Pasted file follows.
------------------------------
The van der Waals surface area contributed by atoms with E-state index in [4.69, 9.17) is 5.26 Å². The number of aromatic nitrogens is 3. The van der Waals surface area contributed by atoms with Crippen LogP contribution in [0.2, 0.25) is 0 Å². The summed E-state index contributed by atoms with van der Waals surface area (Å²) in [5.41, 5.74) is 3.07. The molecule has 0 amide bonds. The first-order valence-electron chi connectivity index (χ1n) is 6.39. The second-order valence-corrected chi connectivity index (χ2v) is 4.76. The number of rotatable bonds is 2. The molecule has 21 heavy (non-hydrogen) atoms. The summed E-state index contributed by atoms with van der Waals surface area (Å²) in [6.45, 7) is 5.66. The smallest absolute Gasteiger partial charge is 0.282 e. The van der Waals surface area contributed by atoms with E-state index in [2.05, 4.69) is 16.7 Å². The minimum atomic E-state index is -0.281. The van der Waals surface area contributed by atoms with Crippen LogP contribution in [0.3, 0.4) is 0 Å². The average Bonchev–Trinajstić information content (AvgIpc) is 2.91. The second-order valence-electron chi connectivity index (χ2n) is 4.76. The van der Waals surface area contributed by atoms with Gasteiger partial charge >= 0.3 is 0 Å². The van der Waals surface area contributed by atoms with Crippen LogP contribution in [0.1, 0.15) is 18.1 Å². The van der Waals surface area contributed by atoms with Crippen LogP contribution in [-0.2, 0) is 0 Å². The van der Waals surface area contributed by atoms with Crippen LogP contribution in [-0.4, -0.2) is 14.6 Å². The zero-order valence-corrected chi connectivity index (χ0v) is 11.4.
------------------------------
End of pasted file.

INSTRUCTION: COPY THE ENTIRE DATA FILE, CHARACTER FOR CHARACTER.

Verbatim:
The van der Waals surface area contributed by atoms with E-state index in [4.69, 9.17) is 5.26 Å². The number of aromatic nitrogens is 3. The van der Waals surface area contributed by atoms with Crippen LogP contribution in [0.2, 0.25) is 0 Å². The summed E-state index contributed by atoms with van der Waals surface area (Å²) in [5.41, 5.74) is 3.07. The molecule has 0 amide bonds. The first-order valence-electron chi connectivity index (χ1n) is 6.39. The second-order valence-corrected chi connectivity index (χ2v) is 4.76. The number of rotatable bonds is 2. The molecule has 21 heavy (non-hydrogen) atoms. The summed E-state index contributed by atoms with van der Waals surface area (Å²) in [6.45, 7) is 5.66. The smallest absolute Gasteiger partial charge is 0.282 e. The van der Waals surface area contributed by atoms with E-state index in [2.05, 4.69) is 16.7 Å². The minimum atomic E-state index is -0.281. The van der Waals surface area contributed by atoms with Crippen LogP contribution in [0.3, 0.4) is 0 Å². The average Bonchev–Trinajstić information content (AvgIpc) is 2.91. The second-order valence-electron chi connectivity index (χ2n) is 4.76. The van der Waals surface area contributed by atoms with Gasteiger partial charge >= 0.3 is 0 Å². The van der Waals surface area contributed by atoms with Crippen LogP contribution in [0.1, 0.15) is 18.1 Å². The van der Waals surface area contributed by atoms with Crippen LogP contribution in [-0.2, 0) is 0 Å². The van der Waals surface area contributed by atoms with Crippen LogP contribution in [-0.4, -0.2) is 14.6 Å². The zero-order valence-corrected chi connectivity index (χ0v) is 11.4.